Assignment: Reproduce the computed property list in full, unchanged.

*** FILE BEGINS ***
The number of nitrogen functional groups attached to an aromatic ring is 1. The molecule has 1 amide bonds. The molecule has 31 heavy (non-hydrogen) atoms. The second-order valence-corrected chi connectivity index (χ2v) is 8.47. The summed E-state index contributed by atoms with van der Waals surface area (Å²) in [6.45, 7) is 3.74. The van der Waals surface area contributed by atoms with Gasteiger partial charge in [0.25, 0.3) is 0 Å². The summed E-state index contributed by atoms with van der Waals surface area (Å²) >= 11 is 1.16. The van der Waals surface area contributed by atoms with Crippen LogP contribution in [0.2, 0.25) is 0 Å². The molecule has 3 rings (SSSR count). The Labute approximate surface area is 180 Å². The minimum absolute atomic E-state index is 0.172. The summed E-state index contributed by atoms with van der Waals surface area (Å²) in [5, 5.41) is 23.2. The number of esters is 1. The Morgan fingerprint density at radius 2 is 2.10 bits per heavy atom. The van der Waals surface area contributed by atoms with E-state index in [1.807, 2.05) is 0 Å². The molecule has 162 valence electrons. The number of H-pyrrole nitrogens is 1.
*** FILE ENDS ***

The number of nitrogen functional groups attached to an aromatic ring is 1. The molecule has 1 amide bonds. The molecule has 31 heavy (non-hydrogen) atoms. The second-order valence-corrected chi connectivity index (χ2v) is 8.47. The summed E-state index contributed by atoms with van der Waals surface area (Å²) in [6.45, 7) is 3.74. The van der Waals surface area contributed by atoms with Gasteiger partial charge in [0.25, 0.3) is 0 Å². The summed E-state index contributed by atoms with van der Waals surface area (Å²) >= 11 is 1.16. The van der Waals surface area contributed by atoms with Crippen LogP contribution in [0.2, 0.25) is 0 Å². The molecule has 3 rings (SSSR count). The Labute approximate surface area is 180 Å². The minimum absolute atomic E-state index is 0.172. The summed E-state index contributed by atoms with van der Waals surface area (Å²) in [5, 5.41) is 23.2. The number of esters is 1. The Morgan fingerprint density at radius 2 is 2.10 bits per heavy atom. The van der Waals surface area contributed by atoms with E-state index in [1.807, 2.05) is 0 Å². The molecule has 162 valence electrons. The number of H-pyrrole nitrogens is 1.